The discovery of the temple rocks our understanding of civilization’s beginnings. Agriculture was thought to be the catalyst for the development of cities, art, writing, and religion. However, the discovery of Göbekli Tepe left everyone stunned, and many people still have reservations regarding the temple’s importance.


The temple is seven thousand years older than the Great Pyramid of Giza


What was even more amazing than discovering a nearly 12,000-year-old temple was learning that the builders were able to cut, shape, and transport stones weighing up to 16 tons without the use of wheels or domesticated animals. It’s thought that those who worshipped at Göbekli Tepe didn’t have access to writing, metal, or pottery, and that they were only just beginning to understand the concept of a spiritual world.


According to scientists, the humans who lived in the area were still hunter-gatherers, or foragers, who had not yet domesticated animals. Despite the amazing discovery, researchers are still trying to figure out what the temple meant and who worshipped there.


The tomb of King Tutankhamun


Many archaeologists assumed at the turn of the twentieth century that all of the treasures unearthed in the Valley of the Kings had been uncovered by the mid-to-late 1800s. Because of this deep belief, British archaeologist Howard Carter almost missed King Tutankhamun’s tomb entrance.


Carter and his colleagues, on the other hand, felt they were on to something special when they discovered a rubble-filled stairwell in Egypt. They uncovered unbroken seals of a royal tomb beneath the debris and stone, and inside was a treasure that would define the century: the Boy King’s tomb. Regardless of what we know about the young king, there is evidence that he wasn’t ideal.


King Tut was an incestuous child


Tutankhamun ascended to the throne at the age of nine and reigned for the next nine years, until his death at the age of 19, in 1324 B.C. Tutankhamun ruled during Egypt’s New Kingdom era, and his tomb was famed for its rich and immaculately preserved treasures, which included wooden chariots and gems.


Despite his hidden fortune, he was a sickly youngster who had contracted malaria and was crippled. King Tut had a clubfoot that necessitated the use of a cane, according to his bones. He was a freak of nature. His immune system was weakened, and he had a bone condition, which could have been caused by inbreeding between his mother and father, who were siblings.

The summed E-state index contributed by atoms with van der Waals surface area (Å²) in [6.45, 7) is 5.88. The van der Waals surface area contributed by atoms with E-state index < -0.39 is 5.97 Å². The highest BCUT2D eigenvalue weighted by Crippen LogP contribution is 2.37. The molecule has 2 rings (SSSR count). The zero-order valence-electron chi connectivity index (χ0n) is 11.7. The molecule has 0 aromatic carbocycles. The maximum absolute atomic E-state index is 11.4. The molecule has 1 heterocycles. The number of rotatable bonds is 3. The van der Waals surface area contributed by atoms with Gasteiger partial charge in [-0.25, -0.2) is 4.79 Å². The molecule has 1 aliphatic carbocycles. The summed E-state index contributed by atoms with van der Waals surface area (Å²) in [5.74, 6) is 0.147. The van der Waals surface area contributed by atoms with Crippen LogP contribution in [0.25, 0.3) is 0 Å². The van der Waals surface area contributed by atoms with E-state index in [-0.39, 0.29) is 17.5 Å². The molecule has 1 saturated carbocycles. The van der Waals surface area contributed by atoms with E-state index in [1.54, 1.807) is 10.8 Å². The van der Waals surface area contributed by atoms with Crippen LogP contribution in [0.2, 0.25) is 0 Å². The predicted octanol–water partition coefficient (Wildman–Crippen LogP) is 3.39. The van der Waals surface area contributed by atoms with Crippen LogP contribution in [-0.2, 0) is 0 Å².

Lalibela, Ethiopia: Bete Giyorgis

The Church of St. George, also known as Bete Giyorgis, is one of eleven stone churches that dot the Ethiopian city of Lalibela. The edifice, which is 50 feet tall and styled like a Greek cross, was built out of a single rock roughly 900 years ago. Aside from being surrounded by a man-made basin, the structure is ideally proportioned and attracts a pilgrimage of believers each year, as well as 80,000 to 100,000 visitors.


You’d assume that after 900 years of service, the church would no longer have services, but you’d be incorrect. The church is still open for weekly services and serves as a place of worship for Ethiopian Orthodox Christians. It has its own oral history as well.


Lalibela was a king’s name


There is a legend around Ethiopia’s Lalibela, according to Atlas Obscura. It was claimed to be the name of a king who was in charge of the construction of the eleven churches. Saint Gebre Mesqel Lalibela was an Ethiopian saint who was born into the Zagwe Dynasty (r. ca. A.D. 1181-1221). The town was formerly known as Roha before the region was named after him.


According to legend, Lalibela was besieged by bees when he was a newborn. Lalibela’s name means “the bees respect his authority,” which was a sign that he would one day rule Ethiopia. Saint Gebre Mesqel Lalibela built his cathedrals over the course of 24 years, with the assistance of angels, according to legend.


Cholula’s Great Pyramid is one of the largest pyramids in the world


When the Spanish conquistadors arrived on the New World’s coasts, they were only looking for one thing: treasure. They swarmed in by the thousands, killing and pillaging every major city they came across. Then, on October 12th, 1519, they surged through Cholula, the place that bears their name today.


Cholula, unlike other cities, was a sacred site with a temple for each day of the year. When Hernan Cortez and his troops pillage every valuable object they come across, they also burn down the temples and build their own. The Iglesia de Nuestra Seora de los Remedios, a church, was one of those temples, which situated atop what many thought to be a large hill. They were mistaken.


The church was built on top of the pyramid


The Spaniards had no idea that the hill on which their church was built was actually a buried pyramid. Not just any buried pyramid, but the world’s largest pyramid. The Pyramid of Cholula is 1,500 feet wide and 216 feet tall, which is equivalent to nine Olympic-size swimming pools, and yes, it is even larger than the Pyramids of Giza.


The Choluteca, who built the pyramid approximately 300 B.C., was most likely responsible for its construction. According to legend, the pyramid is the largest structure ever built by any culture. If that isn’t amazing enough, consider the pyramid’s six tiers, one placed on top of the other. Tlachihualtepetl (“man-made mountain”) is how the natives refer to it.


Al-Hijr is a religious festival in Saudi Arabia